A 12-year-old boy in Pocatello is being targeted by the Idaho Tax Commission for setting up a small raspberry stand without giving the state a percentage of his profits.
Tayson Weeks, who decided to sell raspberries from his family’s farm to save up for a small motorcycle, was confronted by the tax commission on his second day selling to local residents. Following an earlier accident that landed him in the hospital with a concussion, Tayson hoped to spend his summer learning how to properly save money through the raspberry stand.
“He wanted to buy himself a little Honda pit bike. I told him he’d have to pay it for himself,” said Jason Weeks, the boy’s father.
According to Jason, the Tax Commission handed his son a tax form and gave him until Oct. 15 to send the state 6 percent of his earnings. The piece comes following a report by Anthony Gucciardi detailing how, meanwhile, a top bureaucrat works for around 2 hours per day and makes over $400,000 in cash paid for by union workers.
“When I was young, I would sell farm-grown produce from a stand in Park City and no sales tax was involved,” Jason told the Idaho State Journal.
According to Saul Cohen, a tax policy specialist for Idaho’s Tax Commission, it wouldn’t be fair to let the young boy make afew dollars on the side without being taxed.
“What the youngster is doing is selling tangible products. Our mission is to advance fairness in collection,” said Cohen.
Whether or not Tayson plans to pay the state or even continue with his raspberry stand is currently unknown.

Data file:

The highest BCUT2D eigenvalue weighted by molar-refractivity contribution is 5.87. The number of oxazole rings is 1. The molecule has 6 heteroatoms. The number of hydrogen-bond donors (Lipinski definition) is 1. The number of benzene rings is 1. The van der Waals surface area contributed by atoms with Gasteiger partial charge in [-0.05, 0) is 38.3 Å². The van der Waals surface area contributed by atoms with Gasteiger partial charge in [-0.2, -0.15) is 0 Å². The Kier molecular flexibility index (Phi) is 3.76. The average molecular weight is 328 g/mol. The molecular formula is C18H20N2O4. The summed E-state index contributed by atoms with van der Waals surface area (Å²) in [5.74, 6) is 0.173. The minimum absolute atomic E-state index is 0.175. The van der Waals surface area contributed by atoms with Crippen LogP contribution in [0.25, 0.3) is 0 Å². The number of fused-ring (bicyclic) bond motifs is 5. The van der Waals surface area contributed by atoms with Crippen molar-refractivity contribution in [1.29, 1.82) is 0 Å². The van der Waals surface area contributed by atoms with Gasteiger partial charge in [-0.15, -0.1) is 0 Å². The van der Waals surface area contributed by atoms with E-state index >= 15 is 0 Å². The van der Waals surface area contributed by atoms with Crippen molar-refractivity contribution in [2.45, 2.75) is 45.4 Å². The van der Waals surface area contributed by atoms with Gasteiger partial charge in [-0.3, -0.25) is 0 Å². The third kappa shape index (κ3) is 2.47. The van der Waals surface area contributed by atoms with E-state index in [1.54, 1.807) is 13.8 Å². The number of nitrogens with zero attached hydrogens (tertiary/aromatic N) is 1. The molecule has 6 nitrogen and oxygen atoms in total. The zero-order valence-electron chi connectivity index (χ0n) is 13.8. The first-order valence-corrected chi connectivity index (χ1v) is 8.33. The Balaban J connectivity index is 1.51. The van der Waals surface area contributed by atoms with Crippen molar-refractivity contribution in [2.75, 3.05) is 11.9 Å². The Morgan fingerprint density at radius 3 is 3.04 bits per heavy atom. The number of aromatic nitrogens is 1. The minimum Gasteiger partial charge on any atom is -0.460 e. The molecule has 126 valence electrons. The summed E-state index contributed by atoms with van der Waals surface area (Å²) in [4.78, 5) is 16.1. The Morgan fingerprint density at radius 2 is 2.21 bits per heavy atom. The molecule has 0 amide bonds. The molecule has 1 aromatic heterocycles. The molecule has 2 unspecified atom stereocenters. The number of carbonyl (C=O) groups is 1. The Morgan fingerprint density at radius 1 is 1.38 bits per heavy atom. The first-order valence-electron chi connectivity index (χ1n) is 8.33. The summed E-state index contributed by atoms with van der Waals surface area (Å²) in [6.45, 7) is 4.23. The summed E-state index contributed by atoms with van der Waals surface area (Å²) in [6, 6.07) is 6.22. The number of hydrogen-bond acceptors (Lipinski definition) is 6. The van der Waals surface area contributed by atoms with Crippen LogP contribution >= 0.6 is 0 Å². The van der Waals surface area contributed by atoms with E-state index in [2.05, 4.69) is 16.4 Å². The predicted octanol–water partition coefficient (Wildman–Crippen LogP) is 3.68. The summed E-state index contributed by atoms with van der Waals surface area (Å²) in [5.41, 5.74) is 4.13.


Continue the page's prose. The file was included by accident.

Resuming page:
What was once considered a healthy, educational and entrepreneurial childhood activity in America has now seemingly become criminal behavior. Children across the country selling anything from cupcakes to lemonade are being shaken down for cash or threatened for not having the “proper papers.”
Children Targeted by Tax Commission for Selling Lemonade
In 2011, a 4-year-old in Coralville, Iowa, had her lemonade stand shut down by police after officers informed her father that she needed a $400 vendor permit and a health inspection to operate.
That same year, police in Georgia closed a lemonade stand started by three girls who wanted to save money to go to a local water park. The girls were told they needed a business license, food permit and a peddler’s permit to sell lemonade on their own property.
Police in Montgomery County, Mayland, shut down a lemonade stand that was donating 50 percent of its profits to a pediatric cancer center. The children’s parents were also slapped with a $500 fine.
Activists, protesting the county-wide crackdown, set up a rouge lemonade stand on the lawn of the capitol in Washington, DC. Police eventually arrested the stand’s operators after being enraged by tourists and children ignoring their demands to not purchase the lemonade.
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